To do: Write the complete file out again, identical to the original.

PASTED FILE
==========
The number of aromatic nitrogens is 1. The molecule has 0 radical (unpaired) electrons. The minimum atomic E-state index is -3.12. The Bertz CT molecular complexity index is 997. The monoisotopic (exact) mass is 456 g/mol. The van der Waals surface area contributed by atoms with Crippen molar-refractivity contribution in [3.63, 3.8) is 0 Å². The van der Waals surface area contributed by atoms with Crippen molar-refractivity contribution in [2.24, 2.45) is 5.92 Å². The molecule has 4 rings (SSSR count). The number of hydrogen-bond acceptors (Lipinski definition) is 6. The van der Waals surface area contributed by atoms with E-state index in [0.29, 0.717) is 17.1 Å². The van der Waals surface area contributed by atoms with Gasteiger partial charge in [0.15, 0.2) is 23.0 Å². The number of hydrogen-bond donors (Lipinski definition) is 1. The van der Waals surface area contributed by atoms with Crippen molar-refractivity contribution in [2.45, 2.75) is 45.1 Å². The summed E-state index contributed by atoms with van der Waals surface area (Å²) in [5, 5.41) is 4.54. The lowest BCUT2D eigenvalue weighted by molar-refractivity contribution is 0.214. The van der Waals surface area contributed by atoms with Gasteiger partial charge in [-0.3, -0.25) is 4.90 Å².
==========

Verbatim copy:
The number of aromatic nitrogens is 1. The molecule has 0 radical (unpaired) electrons. The minimum atomic E-state index is -3.12. The Bertz CT molecular complexity index is 997. The monoisotopic (exact) mass is 456 g/mol. The van der Waals surface area contributed by atoms with Crippen molar-refractivity contribution in [3.63, 3.8) is 0 Å². The van der Waals surface area contributed by atoms with Crippen molar-refractivity contribution in [2.24, 2.45) is 5.92 Å². The molecule has 4 rings (SSSR count). The number of hydrogen-bond acceptors (Lipinski definition) is 6. The van der Waals surface area contributed by atoms with E-state index in [0.29, 0.717) is 17.1 Å². The van der Waals surface area contributed by atoms with Gasteiger partial charge in [0.15, 0.2) is 23.0 Å². The number of hydrogen-bond donors (Lipinski definition) is 1. The van der Waals surface area contributed by atoms with Crippen molar-refractivity contribution in [2.45, 2.75) is 45.1 Å². The summed E-state index contributed by atoms with van der Waals surface area (Å²) in [5, 5.41) is 4.54. The lowest BCUT2D eigenvalue weighted by molar-refractivity contribution is 0.214. The van der Waals surface area contributed by atoms with Gasteiger partial charge in [-0.3, -0.25) is 4.90 Å².